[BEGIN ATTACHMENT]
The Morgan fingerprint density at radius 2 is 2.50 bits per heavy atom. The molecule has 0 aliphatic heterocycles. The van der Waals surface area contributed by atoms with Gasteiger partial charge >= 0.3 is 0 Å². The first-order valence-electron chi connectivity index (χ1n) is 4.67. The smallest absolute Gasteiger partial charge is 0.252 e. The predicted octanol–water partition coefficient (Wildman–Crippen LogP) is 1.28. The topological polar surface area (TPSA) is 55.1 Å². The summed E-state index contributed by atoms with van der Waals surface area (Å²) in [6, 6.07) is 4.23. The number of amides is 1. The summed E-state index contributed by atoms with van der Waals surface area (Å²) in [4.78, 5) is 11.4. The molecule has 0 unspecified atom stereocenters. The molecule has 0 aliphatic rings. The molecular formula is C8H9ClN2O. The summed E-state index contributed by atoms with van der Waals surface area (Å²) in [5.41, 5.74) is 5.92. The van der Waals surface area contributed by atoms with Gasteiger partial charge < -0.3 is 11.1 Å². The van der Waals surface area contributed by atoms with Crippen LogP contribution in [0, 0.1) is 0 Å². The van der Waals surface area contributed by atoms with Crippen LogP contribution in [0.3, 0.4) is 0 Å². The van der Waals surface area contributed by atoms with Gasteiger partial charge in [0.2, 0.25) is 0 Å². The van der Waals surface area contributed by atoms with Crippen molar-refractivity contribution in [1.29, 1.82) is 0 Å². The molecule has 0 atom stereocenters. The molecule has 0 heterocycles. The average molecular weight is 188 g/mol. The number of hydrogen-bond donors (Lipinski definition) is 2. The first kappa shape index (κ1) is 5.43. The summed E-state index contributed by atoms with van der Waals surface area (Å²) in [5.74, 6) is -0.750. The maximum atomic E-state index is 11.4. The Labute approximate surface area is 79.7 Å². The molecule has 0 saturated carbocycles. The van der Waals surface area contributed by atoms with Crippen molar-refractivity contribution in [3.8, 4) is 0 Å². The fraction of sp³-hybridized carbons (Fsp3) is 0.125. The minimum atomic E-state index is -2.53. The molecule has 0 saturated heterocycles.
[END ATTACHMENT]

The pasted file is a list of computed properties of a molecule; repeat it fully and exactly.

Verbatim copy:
The Morgan fingerprint density at radius 2 is 2.50 bits per heavy atom. The molecule has 0 aliphatic heterocycles. The van der Waals surface area contributed by atoms with Gasteiger partial charge >= 0.3 is 0 Å². The first-order valence-electron chi connectivity index (χ1n) is 4.67. The smallest absolute Gasteiger partial charge is 0.252 e. The predicted octanol–water partition coefficient (Wildman–Crippen LogP) is 1.28. The topological polar surface area (TPSA) is 55.1 Å². The summed E-state index contributed by atoms with van der Waals surface area (Å²) in [6, 6.07) is 4.23. The number of amides is 1. The summed E-state index contributed by atoms with van der Waals surface area (Å²) in [4.78, 5) is 11.4. The molecule has 0 unspecified atom stereocenters. The molecule has 0 aliphatic rings. The molecular formula is C8H9ClN2O. The summed E-state index contributed by atoms with van der Waals surface area (Å²) in [5.41, 5.74) is 5.92. The van der Waals surface area contributed by atoms with Gasteiger partial charge < -0.3 is 11.1 Å². The van der Waals surface area contributed by atoms with Crippen LogP contribution in [0, 0.1) is 0 Å². The van der Waals surface area contributed by atoms with Crippen LogP contribution in [0.3, 0.4) is 0 Å². The van der Waals surface area contributed by atoms with Gasteiger partial charge in [0.2, 0.25) is 0 Å². The van der Waals surface area contributed by atoms with Crippen molar-refractivity contribution in [1.29, 1.82) is 0 Å². The molecule has 0 atom stereocenters. The molecule has 0 heterocycles. The average molecular weight is 188 g/mol. The number of hydrogen-bond donors (Lipinski definition) is 2. The first kappa shape index (κ1) is 5.43. The summed E-state index contributed by atoms with van der Waals surface area (Å²) in [5.74, 6) is -0.750. The maximum atomic E-state index is 11.4. The Labute approximate surface area is 79.7 Å². The molecule has 0 saturated carbocycles. The van der Waals surface area contributed by atoms with Crippen molar-refractivity contribution in [3.8, 4) is 0 Å². The fraction of sp³-hybridized carbons (Fsp3) is 0.125. The minimum atomic E-state index is -2.53. The molecule has 0 saturated heterocycles.